Okay, so there wasn’t a scene in Moneyball where Brad Pitt said he wants a team built around a weak starting pitching performance and a lot of hopes and prayers with the bullpen. For the New York Mets on Tuesday, they still managed to channel their inner-Billy Beane and score 7 runs in their victory with only 4 hits.
How’d they pull this off? It’s all about timing.
Two big swings was all they needed in this 7-5 win over the Milwaukee Brewers. In the sixth inning, a one out hit by pitch and a single put two on for Pete Alonso to hit a three-run blast. The very next inning, three straight walks helped load the bases for Francisco Lindor who hit a grand slam.
The Mets version of Moneyball was on display during their latest win
With a .331 OBP, the Mets are second to only the Los Angeles Dodgers in this ever-important category. The Mets are actually tenth in walks and fifth in batting average. It’s their league-high 103 hit by pitches which has made the difference in putting so many men on base. They’ve taken the Rudi Stein approach at the plate more often than anyone else.
Their ability to get on base this regularly is an ode to the old Moneyball tactics of the Oakland Athletics from the early 2000s—a franchise they’ll face once done with the Brewers. This has been a reason why the Mets have held onto first place for much of the year. Getting on base sets up for bigger and better things.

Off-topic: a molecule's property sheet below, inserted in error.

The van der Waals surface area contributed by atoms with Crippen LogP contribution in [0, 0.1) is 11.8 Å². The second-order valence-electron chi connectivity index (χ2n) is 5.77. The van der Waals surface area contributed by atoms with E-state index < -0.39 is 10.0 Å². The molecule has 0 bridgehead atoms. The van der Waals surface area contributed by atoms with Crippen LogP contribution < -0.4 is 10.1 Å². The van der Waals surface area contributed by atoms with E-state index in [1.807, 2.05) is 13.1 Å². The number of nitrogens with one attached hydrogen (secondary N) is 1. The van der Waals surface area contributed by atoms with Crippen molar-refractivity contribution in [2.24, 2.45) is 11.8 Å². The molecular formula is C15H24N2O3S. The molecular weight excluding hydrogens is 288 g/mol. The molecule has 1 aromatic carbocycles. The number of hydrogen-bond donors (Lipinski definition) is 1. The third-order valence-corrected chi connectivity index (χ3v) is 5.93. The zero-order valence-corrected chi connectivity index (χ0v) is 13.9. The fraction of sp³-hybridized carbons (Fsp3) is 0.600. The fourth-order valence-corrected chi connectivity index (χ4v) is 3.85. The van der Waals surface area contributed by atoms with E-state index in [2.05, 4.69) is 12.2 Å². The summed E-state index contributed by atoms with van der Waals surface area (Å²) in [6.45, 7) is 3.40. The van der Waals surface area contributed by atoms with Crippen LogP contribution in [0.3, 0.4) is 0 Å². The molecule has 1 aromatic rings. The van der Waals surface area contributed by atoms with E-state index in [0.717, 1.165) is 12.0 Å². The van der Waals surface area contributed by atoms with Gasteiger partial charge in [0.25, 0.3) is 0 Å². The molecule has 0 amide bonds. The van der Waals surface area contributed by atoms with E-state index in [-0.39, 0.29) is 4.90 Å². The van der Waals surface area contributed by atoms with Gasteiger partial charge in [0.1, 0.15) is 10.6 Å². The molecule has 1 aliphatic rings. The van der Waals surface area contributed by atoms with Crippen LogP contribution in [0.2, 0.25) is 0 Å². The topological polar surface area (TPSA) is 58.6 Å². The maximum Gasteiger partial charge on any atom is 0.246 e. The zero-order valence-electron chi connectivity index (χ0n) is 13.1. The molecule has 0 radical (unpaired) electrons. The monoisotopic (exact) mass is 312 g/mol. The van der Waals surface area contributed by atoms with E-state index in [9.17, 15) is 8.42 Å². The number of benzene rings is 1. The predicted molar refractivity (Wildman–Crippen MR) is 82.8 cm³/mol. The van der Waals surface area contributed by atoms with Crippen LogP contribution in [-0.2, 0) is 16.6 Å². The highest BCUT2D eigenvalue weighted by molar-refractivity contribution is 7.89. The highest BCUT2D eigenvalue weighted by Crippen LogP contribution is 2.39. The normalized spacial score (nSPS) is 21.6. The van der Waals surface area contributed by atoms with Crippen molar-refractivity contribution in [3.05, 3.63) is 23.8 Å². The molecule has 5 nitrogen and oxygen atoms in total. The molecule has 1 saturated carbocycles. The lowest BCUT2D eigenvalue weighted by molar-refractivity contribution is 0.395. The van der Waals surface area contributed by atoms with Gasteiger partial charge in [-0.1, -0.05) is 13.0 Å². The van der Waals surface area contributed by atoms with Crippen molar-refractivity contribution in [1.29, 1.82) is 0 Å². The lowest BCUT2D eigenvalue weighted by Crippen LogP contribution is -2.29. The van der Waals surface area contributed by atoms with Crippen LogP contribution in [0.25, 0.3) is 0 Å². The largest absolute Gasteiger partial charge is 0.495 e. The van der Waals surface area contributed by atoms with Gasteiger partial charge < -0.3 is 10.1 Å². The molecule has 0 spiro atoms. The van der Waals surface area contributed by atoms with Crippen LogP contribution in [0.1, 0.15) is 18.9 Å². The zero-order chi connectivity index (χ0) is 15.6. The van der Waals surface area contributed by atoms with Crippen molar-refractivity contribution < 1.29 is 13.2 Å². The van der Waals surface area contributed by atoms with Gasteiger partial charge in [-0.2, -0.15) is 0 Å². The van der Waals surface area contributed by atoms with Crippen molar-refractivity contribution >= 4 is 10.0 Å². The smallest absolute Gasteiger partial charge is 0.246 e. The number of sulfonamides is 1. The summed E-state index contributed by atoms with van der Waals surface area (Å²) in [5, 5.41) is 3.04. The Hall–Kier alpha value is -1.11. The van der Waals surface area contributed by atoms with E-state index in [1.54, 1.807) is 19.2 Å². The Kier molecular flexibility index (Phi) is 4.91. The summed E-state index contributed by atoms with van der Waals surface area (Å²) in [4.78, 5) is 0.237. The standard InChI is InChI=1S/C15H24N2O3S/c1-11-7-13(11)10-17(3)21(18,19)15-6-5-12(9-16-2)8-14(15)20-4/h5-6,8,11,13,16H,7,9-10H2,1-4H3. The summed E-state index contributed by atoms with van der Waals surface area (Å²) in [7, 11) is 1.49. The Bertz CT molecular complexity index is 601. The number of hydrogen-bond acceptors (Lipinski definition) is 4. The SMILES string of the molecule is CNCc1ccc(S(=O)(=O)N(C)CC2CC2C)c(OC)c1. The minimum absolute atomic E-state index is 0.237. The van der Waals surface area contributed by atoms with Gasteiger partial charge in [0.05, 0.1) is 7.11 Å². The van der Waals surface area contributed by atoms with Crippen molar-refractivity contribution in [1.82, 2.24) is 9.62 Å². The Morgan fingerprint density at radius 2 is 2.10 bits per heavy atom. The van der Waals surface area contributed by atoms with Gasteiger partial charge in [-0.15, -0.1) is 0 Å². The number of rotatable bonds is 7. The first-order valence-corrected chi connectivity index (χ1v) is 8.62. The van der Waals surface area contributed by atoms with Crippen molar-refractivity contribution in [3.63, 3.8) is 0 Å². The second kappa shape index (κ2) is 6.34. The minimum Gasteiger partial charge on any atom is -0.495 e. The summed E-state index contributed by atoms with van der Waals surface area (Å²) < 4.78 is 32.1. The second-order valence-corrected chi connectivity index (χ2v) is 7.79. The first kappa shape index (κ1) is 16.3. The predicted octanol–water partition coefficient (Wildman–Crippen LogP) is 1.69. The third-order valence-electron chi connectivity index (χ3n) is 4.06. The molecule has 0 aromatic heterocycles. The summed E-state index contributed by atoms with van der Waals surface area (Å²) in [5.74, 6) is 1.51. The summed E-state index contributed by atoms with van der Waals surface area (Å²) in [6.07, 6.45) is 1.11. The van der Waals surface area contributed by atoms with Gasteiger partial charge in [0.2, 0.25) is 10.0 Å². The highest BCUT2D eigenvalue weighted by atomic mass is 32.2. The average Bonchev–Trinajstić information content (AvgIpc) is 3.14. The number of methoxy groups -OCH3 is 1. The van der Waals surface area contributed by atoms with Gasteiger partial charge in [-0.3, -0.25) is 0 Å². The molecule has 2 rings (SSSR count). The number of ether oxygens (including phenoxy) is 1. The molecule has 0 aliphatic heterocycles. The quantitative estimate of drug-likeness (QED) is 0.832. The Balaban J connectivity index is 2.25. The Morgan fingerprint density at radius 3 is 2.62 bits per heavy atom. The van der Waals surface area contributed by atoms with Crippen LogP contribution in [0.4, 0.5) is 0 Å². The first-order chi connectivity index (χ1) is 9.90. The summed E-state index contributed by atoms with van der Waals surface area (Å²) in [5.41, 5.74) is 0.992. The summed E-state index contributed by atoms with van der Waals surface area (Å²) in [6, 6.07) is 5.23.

Because the Mets don’t hit home runs like some of the other best teams in baseball, they do need to be elite somewhere else. Clogging up the base paths is what they do better than almost anyone else. The important thing is to have it happen right before the big boppers like Alonso and Lindor get their hacks.
On a Steve Cohen budget, the Mets have found their own way to play some Moneyball. They clearly had some of this in mind during the offseason when they brought in high OBP guys like Mark Canha and Starling Marte—members of the 2021 A’s as well.
It wouldn’t be a shock to learn Buck Showalter is the master behind this. Seeing as it is September and many arms a little more tired, he may have asked his hitters to be a little more patient. It won’t always pay off. Many times, a bases loaded situation ends with a weak pop up. But when it does work, the Mets look unstoppable.